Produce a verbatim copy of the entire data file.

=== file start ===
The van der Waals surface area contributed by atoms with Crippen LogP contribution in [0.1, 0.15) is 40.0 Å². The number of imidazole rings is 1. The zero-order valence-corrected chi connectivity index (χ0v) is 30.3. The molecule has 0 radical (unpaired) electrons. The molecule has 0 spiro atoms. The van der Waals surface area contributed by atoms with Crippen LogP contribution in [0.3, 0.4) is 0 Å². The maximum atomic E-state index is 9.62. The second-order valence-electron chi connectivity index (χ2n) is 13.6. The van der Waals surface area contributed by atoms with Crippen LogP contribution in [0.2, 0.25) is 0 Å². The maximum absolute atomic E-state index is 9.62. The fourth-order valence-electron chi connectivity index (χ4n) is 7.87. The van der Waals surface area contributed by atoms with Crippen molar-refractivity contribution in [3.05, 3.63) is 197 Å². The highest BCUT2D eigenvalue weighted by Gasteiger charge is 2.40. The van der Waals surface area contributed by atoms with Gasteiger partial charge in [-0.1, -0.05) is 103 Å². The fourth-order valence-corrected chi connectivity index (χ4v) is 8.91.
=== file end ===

The van der Waals surface area contributed by atoms with Crippen LogP contribution in [0.1, 0.15) is 40.0 Å². The number of imidazole rings is 1. The zero-order valence-corrected chi connectivity index (χ0v) is 30.3. The molecule has 0 radical (unpaired) electrons. The molecule has 0 spiro atoms. The van der Waals surface area contributed by atoms with Crippen LogP contribution in [0.3, 0.4) is 0 Å². The maximum atomic E-state index is 9.62. The second-order valence-electron chi connectivity index (χ2n) is 13.6. The van der Waals surface area contributed by atoms with Crippen LogP contribution in [0.2, 0.25) is 0 Å². The maximum absolute atomic E-state index is 9.62. The fourth-order valence-electron chi connectivity index (χ4n) is 7.87. The van der Waals surface area contributed by atoms with Crippen molar-refractivity contribution in [3.05, 3.63) is 197 Å². The highest BCUT2D eigenvalue weighted by Gasteiger charge is 2.40. The van der Waals surface area contributed by atoms with Gasteiger partial charge in [-0.1, -0.05) is 103 Å². The fourth-order valence-corrected chi connectivity index (χ4v) is 8.91.